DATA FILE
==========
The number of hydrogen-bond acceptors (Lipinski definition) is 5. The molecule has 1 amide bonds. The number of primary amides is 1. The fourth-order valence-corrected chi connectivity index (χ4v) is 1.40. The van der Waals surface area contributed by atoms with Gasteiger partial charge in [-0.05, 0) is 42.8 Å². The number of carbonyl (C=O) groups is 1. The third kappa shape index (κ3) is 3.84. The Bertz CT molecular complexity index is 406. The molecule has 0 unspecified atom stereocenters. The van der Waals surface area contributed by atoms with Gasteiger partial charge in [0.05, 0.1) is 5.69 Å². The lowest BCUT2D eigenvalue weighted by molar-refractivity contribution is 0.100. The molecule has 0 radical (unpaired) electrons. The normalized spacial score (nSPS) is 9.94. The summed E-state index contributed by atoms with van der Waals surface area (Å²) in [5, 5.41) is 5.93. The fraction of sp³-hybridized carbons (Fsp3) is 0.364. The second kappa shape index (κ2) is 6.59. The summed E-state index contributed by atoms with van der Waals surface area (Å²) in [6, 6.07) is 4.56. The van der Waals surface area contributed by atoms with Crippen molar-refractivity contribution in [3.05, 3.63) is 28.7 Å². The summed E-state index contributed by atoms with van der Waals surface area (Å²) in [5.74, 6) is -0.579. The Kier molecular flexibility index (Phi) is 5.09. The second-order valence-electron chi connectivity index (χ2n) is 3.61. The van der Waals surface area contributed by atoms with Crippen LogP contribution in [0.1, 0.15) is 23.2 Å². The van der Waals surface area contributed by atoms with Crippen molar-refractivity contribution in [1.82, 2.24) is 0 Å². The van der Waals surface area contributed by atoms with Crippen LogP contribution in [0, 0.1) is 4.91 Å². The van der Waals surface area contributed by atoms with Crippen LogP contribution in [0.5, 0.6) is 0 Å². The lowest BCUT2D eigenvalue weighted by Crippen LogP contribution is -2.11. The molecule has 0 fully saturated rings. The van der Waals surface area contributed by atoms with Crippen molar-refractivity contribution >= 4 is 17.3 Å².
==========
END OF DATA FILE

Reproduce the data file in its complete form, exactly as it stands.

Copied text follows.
The number of hydrogen-bond acceptors (Lipinski definition) is 5. The molecule has 1 amide bonds. The number of primary amides is 1. The fourth-order valence-corrected chi connectivity index (χ4v) is 1.40. The van der Waals surface area contributed by atoms with Gasteiger partial charge in [-0.05, 0) is 42.8 Å². The number of carbonyl (C=O) groups is 1. The third kappa shape index (κ3) is 3.84. The Bertz CT molecular complexity index is 406. The molecule has 0 unspecified atom stereocenters. The van der Waals surface area contributed by atoms with Gasteiger partial charge in [0.05, 0.1) is 5.69 Å². The lowest BCUT2D eigenvalue weighted by molar-refractivity contribution is 0.100. The molecule has 0 radical (unpaired) electrons. The normalized spacial score (nSPS) is 9.94. The summed E-state index contributed by atoms with van der Waals surface area (Å²) in [5, 5.41) is 5.93. The fraction of sp³-hybridized carbons (Fsp3) is 0.364. The second kappa shape index (κ2) is 6.59. The summed E-state index contributed by atoms with van der Waals surface area (Å²) in [6, 6.07) is 4.56. The van der Waals surface area contributed by atoms with Crippen molar-refractivity contribution in [3.05, 3.63) is 28.7 Å². The summed E-state index contributed by atoms with van der Waals surface area (Å²) in [5.74, 6) is -0.579. The Kier molecular flexibility index (Phi) is 5.09. The second-order valence-electron chi connectivity index (χ2n) is 3.61. The van der Waals surface area contributed by atoms with Crippen LogP contribution in [0.1, 0.15) is 23.2 Å². The van der Waals surface area contributed by atoms with Crippen molar-refractivity contribution in [1.82, 2.24) is 0 Å². The van der Waals surface area contributed by atoms with Crippen LogP contribution in [0, 0.1) is 4.91 Å². The van der Waals surface area contributed by atoms with Crippen LogP contribution in [0.5, 0.6) is 0 Å². The lowest BCUT2D eigenvalue weighted by Crippen LogP contribution is -2.11. The molecule has 0 fully saturated rings. The van der Waals surface area contributed by atoms with Crippen molar-refractivity contribution >= 4 is 17.3 Å².